#5 Conversions, Additions and Other Remodeling
Unfortunately, other types of home remodels and updates don’t pay off as well when you go to sell your home. These include, bedroom remodels, basement and attic conversions, room additions, livingroom and dining room upgrades. Also included in this catch-all category are just regular updates like paint, carpet, flooring, windows, and regular home maintenance.
You may only see between 50% and 80% return from these types of improvements. But that doesn’t mean you shouldn’t do them! Regular maintenance helps maintain the value of your home, and other updates, upgrades, and remodeling can make the home much nicer and more comfortable for you and your family while you live there. And while you may not get a huge return when you do sell, this type of home improvement can make your home easier to sell, and sell faster if you happen to need to move quickly.
Final Tips and Advice
There are a few things to consider before you start any major remodel or renovation. Ask yourself if this is an appropriate amount to spend on the project? Will it be O.K. if you don’t recover all of your investment. And is this appropriate for your type of home, age of your home, and the neighborhood you live in? Overbuilding or over improving for your area is a good way to lose your investment.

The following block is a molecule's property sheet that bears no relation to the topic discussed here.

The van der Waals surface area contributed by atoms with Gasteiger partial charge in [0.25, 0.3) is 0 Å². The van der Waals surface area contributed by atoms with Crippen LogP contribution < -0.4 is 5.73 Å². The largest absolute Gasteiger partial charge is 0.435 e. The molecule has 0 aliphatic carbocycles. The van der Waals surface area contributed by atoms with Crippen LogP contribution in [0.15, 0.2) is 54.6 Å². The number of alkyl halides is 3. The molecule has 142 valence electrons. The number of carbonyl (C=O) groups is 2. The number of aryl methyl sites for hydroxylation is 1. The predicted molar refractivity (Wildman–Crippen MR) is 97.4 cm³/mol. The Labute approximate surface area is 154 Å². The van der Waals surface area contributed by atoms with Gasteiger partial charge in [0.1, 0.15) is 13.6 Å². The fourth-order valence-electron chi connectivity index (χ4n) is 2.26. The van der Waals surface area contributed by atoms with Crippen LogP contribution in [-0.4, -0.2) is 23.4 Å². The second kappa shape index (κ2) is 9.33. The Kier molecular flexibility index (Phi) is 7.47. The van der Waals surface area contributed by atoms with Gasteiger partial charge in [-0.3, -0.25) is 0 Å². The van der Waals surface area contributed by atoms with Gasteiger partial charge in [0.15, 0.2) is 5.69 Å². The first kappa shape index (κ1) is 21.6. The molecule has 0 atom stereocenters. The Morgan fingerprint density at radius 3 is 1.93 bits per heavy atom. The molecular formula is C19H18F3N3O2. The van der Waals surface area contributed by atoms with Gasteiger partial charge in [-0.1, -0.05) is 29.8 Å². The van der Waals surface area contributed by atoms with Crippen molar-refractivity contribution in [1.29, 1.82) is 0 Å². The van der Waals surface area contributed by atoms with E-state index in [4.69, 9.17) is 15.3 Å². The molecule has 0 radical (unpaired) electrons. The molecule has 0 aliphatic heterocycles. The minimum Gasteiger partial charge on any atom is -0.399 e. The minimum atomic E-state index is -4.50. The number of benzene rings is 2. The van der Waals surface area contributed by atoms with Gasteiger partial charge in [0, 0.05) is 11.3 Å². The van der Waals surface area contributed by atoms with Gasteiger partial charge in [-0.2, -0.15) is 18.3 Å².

Before you build, find out if you need permits for any construction, know your personal skill level, or check out the reputation of your contractor. Do your due-diligence before you buy supplies, or give a down payment to the contractor, designer or architect you hire. Make sure you check with your husband or wife before you start. 😉
If you need some good advice about your plans, you can count on Guthrie Group Homes for the right information. Libby knows her neighborhood’s, home values and whether your plans will help or hinder the resale value of your home. And you can count on Ken (that’s me) for expert construction advice, with over 32 years as a licensed General Contractor in residential construction. Call us at (925) 628-2436. We’re here to help.
An additional caveat here is, remodeling and home improvement prices vary on your location and the choices you make, so the prices listed here are just averages and estimate, your mileage may vary, as the saying goes. In addition, there is no guarantee that you’ll get 100% of your investment back when you go to sell. Again, that all depends on the improvements you choose, the market conditions and a myriad of other factors. Our listed ROI will vary.